Republican presidential nominee Donald Trump’s solution to defeating ISIS is modern-day colonialism: leaving a presence of U.S. troops in the region, who would control the oil.
“I’ve always said we shouldn’t be there, but if we’re gonna get out, take the oil,” Trump said during NBC News’ Commander-in-Chief Forum on Wednesday, after being asked how he would defeat ISIS. “If we would have taken the oil, you wouldn’t have ISIS, because ISIS formed with the power and the wealth of that oil.”
Asked how the United States would take the oil, Trump called for leaving more troops in the region. “You would leave a certain group behind, and you would take various sections where they have the oil.”
This isn’t the first time Trump has advocated for seizing oil in Middle Eastern countries — and fits into a larger pattern of him advocating for colonial practices. Trump’s general plan to tackle ISIS throughout the campaign has long relied on taking their oil, but he made similar comments before announcing his presidential bid.
In a bizarre interview with the Wall Street Journal’s Kelly Evans in 2011, Trump revealed that his policy towards the Middle East is guided by oil. He said he has “no interest in Libya” if the United States doesn’t take the country’s oil and simultaneously advocated for U.S. troops leaving Iraq and U.S. troops staying and taking Iraq’s oil.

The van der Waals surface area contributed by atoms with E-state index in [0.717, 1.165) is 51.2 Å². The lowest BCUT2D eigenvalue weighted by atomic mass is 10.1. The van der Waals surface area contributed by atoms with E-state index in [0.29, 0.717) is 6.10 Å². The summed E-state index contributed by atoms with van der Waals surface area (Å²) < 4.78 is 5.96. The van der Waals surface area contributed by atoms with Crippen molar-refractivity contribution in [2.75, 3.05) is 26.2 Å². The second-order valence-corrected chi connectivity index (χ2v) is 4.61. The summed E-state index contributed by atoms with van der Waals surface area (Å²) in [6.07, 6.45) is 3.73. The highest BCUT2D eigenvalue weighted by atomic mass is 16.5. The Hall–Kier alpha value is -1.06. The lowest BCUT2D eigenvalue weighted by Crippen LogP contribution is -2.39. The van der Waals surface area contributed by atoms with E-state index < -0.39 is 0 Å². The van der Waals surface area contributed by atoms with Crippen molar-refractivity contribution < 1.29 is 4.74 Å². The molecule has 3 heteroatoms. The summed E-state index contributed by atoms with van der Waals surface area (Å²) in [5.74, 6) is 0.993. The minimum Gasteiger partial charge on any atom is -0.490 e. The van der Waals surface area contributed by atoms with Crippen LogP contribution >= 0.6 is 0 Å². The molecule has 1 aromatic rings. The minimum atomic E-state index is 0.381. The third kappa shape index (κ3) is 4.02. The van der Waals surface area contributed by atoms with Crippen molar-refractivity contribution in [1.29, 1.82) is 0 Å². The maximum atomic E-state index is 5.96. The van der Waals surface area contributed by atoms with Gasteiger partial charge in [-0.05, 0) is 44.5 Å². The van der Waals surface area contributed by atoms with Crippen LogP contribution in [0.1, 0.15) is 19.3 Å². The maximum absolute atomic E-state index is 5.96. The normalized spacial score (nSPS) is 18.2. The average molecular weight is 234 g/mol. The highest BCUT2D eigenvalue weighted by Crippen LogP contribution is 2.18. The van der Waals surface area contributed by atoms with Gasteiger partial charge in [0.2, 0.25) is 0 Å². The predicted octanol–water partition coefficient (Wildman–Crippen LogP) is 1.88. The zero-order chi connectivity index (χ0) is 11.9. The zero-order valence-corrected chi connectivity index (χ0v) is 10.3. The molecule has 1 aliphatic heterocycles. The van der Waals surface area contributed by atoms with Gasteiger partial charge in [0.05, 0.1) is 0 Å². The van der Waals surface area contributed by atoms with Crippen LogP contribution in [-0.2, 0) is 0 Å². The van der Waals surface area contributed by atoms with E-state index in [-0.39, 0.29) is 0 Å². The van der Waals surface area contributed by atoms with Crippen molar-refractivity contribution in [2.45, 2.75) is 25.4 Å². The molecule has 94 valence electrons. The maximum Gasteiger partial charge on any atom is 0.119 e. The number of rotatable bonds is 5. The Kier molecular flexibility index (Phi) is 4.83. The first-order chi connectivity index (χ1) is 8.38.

“So you would keep troops in Iraq after this year?” asked Evans.
“I would take the oil,” Trump responded.
“I don’t understand how you would take — does that mean keeping troops there, or staying involved in Iraq?”
“You heard me, I would take the oil,” Trump repeated. “I would not leave Iraq and let Iran take the oil.”
Trump also called for taking Iraq’s oil to “reimburse” for the costs of the U.S. occupation of Iraq in an interview with ABC News’ George Stephanopoulous a few weeks later.
Trump: So, in the old days, you know when you had a war, to the victor belong the spoils. You go in. You win the war and you take it…
Stephanopoulos: It would take hundreds of thousands of troops to secure the oil fields.
Trump: Excuse me. No, it wouldn’t at all.
Stephanopoulos: So, we steal an oil field?
Trump: Excuse me. You’re not stealing. Excuse me. You’re not stealing anything. You’re taking — we’re reimbursing ourselves — at least, at a minimum, and I say more. We’re taking back $1.5 trillion to reimburse ourselves.
Trump’s comments on Wednesday weren’t new, but that doesn’t make them any less dangerous.